Yahoo snaps up Tumblr: Yahoo approved a $1.1 billion deal to buy Tumblr over the weekend, giving the company, as The New York Times’ Jenna Wortham noted, a big stake in the current wave of simpler, more personal and expressive soci...
Yahoo snaps up Tumblr: Yahoo approved a $1.1 billion deal to buy Tumblr over the weekend, giving the company, as The New York Times’ Jenna Wortham noted, a big stake in the current wave of simpler, more personal and expressive social media platforms. Yahoo pledged “not to screw it up,” and its sources told All Things D’s Kara Swisher they’d take a hands-off approach to Tumblr. But it will make changes — Yahoo CEO Marissa Mayer said it would introduce more ads to Tumblr’s dashboards.
A lot of people were immediately skeptical of Yahoo’s ability (or willingness) to keep Tumblr un-screwed-up, including GigaOM’s Mathew Ingram, who noted, as many others did, that Yahoo was unable to do that with its prior purchases Geocities and Flickr. PandoDaily’s Sarah Lacy pointed out that a lot has changed at Yahoo since then (particularly Mayer’s presence). Still, blogging pioneer Dave Winer warned that when you sell a company, your buyers can do what they want with it; promises don’t matter. YouTube’s Hunter Walk offered Yahoo some helpful tips from Google’s management of his own site.
Several other writers along with Lacy saw this move as a good one for Yahoo. Forbes’ Alex Konrad saw it as a success as long as Yahoo maintains a light touch, and Ingram said it made some sense as a desperation move. Reuters’ Felix Salmon said the deal looks good from both sides — it allows Yahoo better user data and advertising opportunities, and it lets Tumblr pawn off its profitability problems. Tumblr co-founder Marco Arment said the Yahoo deal will allow Tumblr’s founder and head, David Karp, to focus on design and user experience while offloading concerns about maintenance and money to Yahoo.
Business Insider’s Jay Yarow and Nicholas Carlson cited similar reasons in arguing that this deal works for Tumblr, and reasoned that it also helps Yahoo solve its mobile problem. Tech entrepreneur John Battelle said the key is Yahoo’s shift from traditional to native advertising, and Fast Company’s Sarah Kessler advised Yahoo to adopt Tumblr’s creativity in developing native ads.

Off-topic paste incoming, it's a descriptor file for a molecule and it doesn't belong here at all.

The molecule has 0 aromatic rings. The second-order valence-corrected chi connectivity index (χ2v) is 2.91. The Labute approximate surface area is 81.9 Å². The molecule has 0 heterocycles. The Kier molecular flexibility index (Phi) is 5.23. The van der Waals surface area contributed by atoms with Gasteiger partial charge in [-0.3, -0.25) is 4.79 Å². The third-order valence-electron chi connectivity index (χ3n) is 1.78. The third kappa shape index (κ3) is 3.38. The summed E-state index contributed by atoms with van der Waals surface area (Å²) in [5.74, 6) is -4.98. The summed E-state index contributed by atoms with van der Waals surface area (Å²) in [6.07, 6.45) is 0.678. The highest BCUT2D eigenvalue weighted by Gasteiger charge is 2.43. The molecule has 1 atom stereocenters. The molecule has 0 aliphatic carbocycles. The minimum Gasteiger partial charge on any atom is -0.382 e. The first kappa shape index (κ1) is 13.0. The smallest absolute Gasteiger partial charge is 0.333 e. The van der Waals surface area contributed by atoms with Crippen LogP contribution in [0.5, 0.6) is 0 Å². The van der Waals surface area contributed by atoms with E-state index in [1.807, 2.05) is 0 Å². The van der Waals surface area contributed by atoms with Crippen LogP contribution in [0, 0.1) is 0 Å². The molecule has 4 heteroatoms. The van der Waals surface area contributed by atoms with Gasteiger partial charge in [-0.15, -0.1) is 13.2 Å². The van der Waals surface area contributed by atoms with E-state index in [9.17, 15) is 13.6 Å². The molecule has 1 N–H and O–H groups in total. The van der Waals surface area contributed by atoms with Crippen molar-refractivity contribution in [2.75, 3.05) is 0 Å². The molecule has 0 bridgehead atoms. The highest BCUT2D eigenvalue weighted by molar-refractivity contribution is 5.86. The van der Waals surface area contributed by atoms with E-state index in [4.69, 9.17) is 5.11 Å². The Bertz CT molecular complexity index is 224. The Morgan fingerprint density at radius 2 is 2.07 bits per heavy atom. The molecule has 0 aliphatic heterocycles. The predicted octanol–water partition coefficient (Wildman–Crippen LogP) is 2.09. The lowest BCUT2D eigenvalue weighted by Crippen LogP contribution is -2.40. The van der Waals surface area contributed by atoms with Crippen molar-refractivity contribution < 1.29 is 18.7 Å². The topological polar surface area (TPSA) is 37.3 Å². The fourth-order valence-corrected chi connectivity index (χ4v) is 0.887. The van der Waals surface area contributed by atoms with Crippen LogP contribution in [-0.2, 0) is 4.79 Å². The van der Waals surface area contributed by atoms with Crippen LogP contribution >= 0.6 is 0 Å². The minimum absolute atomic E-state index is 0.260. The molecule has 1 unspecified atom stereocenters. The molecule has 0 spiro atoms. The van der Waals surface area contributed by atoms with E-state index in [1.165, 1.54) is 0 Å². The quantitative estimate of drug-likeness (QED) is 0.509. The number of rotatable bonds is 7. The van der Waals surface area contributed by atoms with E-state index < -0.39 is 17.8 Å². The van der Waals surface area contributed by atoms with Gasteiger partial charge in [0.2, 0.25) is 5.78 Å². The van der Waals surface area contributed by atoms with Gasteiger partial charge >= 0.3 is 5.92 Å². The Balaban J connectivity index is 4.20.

Fortune’s John Saroff listed some reasons to doubt Tumblr’s effectiveness for advertising, however. BuzzFeed’s John Herrman argued that Yahoo is buying Tumblr for access to its young user base, which sees Yahoo as representing adults, and with them cluelessness and boredom. Ingrid Lunden of TechCrunch asserted that Tumblr’s users will jump ship rather than go with it to Yahoo, and WordPress saw a jump in posts at the announcement, potentially (though not necessarily likely) suggesting a migration.
Business Insider’s Jay Yarow saw a troubling dip in traffic at Tumblr over the past few months, while Timothy B. Lee of The Washington Post saw Yahoo’s fixation on young, “cool” users as a sign that’s thinking too much like a media company, rather than a tech company. Paul Smalera of Reuters, meanwhile, argued that Yahoo and Tumblr’s fundamental clashes in philosophy could be greater than their shared strengths. The Guardian’s Michael Wolff was similarly skeptical, writing that the Tumblr purchase is fueled more by desperate investors than anything else: “nothing in Yahoo’s muddled experience and questionable competence suggests it knows anything about the social business or has any sensibility that has anything to do with cool.”
Finally, tech entrepreneur Anil Dash offered some thoughts about how Tumblr upended the conventional wisdom on blogging and furthered the form as a result, and Referly’s Danielle Morrill wrote that Tumblr could have had an even bigger windfall if it had figured out how to better monetize its user base.
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